Azure portal

To recover to a point in time using the Azure portal, open the page for your database and click Restore on the toolbar.

point-in-time-restore

Deleted database restore

You can restore a deleted database to the deletion time for a deleted database on the same logical server using the Azure portal, PowerShell, or the REST (createMode=Restore).

Important

If you delete an Azure SQL Database server instance, all its databases are also deleted and cannot be recovered. There is currently no support for restoring a deleted server.

Azure portal

To recover a deleted database during its retention period using the Azure portal, open the page for your server and in the Operations area, click Deleted databases.

deleted-database-restore-1

deleted-database-restore-2

Geo-Restore

You can restore a SQL database on any server in any Azure region from the most recent geo-replicated full and differential backups. Geo-Restore uses a geo-redundant backup as its source and can be used to recover a database even if the database or datacenter is inaccessible due to an outage.

Geo-Restore is the default recovery option when your database is unavailable because of an incident in the region where the database is hosted. If a large-scale incident in a region results in unavailability of your database application, you can restore a database from the geo-replicated backups to a server in any other region. There is a delay between when a differential backup is taken and when it is geo-replicated to an Azure blob in a different region. This delay can be up to an hour, so, if a disaster occurs, there can be up to one hour data loss. The following illustration shows restore of the database from the last available backup in another region.

geo-restore

For detailed information about using Geo-Restore to recover from an outage, see Recover from an outage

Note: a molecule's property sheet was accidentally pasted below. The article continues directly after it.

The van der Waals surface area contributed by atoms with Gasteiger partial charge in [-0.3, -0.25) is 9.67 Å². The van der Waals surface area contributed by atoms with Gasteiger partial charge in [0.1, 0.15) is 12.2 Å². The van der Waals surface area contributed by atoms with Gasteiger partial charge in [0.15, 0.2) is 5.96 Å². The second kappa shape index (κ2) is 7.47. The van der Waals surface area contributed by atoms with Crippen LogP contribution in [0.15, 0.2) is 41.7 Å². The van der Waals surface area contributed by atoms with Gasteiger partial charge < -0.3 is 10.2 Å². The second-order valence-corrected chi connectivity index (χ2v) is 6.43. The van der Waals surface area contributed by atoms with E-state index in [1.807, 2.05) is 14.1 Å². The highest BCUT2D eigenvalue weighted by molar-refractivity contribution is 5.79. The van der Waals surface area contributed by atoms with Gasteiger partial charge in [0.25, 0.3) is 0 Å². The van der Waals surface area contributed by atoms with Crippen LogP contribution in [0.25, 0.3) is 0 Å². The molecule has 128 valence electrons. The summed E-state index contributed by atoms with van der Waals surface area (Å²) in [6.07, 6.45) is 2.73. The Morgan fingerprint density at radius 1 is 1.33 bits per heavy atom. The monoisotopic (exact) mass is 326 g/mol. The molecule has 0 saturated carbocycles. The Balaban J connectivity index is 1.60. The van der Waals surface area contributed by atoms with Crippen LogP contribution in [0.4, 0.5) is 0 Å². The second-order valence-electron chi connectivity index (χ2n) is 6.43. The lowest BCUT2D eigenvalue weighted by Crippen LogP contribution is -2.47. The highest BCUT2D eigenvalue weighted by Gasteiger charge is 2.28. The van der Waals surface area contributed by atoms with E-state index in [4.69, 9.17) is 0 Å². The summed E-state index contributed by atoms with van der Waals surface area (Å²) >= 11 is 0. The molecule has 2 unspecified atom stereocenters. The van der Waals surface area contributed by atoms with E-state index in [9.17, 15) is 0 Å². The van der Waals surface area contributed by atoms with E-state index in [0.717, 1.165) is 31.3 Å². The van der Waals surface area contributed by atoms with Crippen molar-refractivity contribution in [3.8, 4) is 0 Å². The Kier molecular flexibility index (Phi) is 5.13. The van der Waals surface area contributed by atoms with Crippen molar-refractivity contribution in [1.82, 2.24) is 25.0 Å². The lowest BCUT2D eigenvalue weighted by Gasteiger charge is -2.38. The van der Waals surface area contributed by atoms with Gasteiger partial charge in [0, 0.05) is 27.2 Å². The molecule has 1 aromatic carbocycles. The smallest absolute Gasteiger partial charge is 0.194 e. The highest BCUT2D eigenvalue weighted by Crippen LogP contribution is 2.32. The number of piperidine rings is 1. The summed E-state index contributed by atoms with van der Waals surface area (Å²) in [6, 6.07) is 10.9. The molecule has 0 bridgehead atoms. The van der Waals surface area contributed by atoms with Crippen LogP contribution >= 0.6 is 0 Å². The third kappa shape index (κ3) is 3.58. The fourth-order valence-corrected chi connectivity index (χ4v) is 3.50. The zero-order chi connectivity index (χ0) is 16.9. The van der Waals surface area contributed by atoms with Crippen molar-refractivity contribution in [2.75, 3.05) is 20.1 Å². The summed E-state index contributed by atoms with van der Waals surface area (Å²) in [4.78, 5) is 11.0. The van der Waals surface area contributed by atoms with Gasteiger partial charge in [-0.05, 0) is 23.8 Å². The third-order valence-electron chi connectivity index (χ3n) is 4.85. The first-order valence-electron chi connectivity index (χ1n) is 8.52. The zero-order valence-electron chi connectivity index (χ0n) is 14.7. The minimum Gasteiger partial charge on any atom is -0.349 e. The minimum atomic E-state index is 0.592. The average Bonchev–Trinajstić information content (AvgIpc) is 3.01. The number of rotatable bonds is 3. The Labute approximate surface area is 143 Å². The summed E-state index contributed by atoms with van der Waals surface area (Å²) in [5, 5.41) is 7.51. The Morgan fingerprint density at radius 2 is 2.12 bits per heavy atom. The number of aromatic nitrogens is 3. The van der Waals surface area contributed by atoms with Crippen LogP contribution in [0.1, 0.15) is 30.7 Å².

Important

Recovery from backups is the most basic of the disaster recovery solutions available in SQL Database with the longest RPO and Estimate Recovery Time (ERT). For Basic databases with maximum size of 2 GB Geo-Restore, provides a reasonable DR solution with an ERT of 12 hours. For larger Standard or Premium databases, if shorter recovery times are desired, or to reduce the likelihood of data loss you should consider using Active Geo-Replication. Active Geo-Replication offers a much lower RPO and ERT as it only requires you initiate a failover to a continuously replicated secondary. For details, see Active Geo-Replication.

Azure portal

To geo-restore a database during its retention period using the Azure portal, open the SQL Databases page and then click Add. In the Select source text box, select Backup. Specify the backup from which to perform the recovery in the region and on the server of your choice.

Programmatically performing recovery using automated backups

As previously discussed, in addition to the Azure portal, database recovery can be performed programmatically using Azure PowerShell or the REST API. The following tables describe the set of commands available.

PowerShell

Cmdlet Description
Get-AzureRmSqlDatabase Gets one or more databases.
Get-AzureRMSqlDeletedDatabaseBackup Gets a deleted database that you can restore.
Get-AzureRmSqlDatabaseGeoBackup Gets a geo-redundant backup of a database.
Restore-AzureRmSqlDatabase Restores a SQL database.

REST API

API Description
REST (createMode=Recovery) Restores a database
Get Create or Update Database Status Returns the status during a restore operation

Summary

Automatic backups protect your databases from user and application errors, accidental database deletion, and prolonged outages. This built-in capability is available for all service tiers and performance levels.

Next steps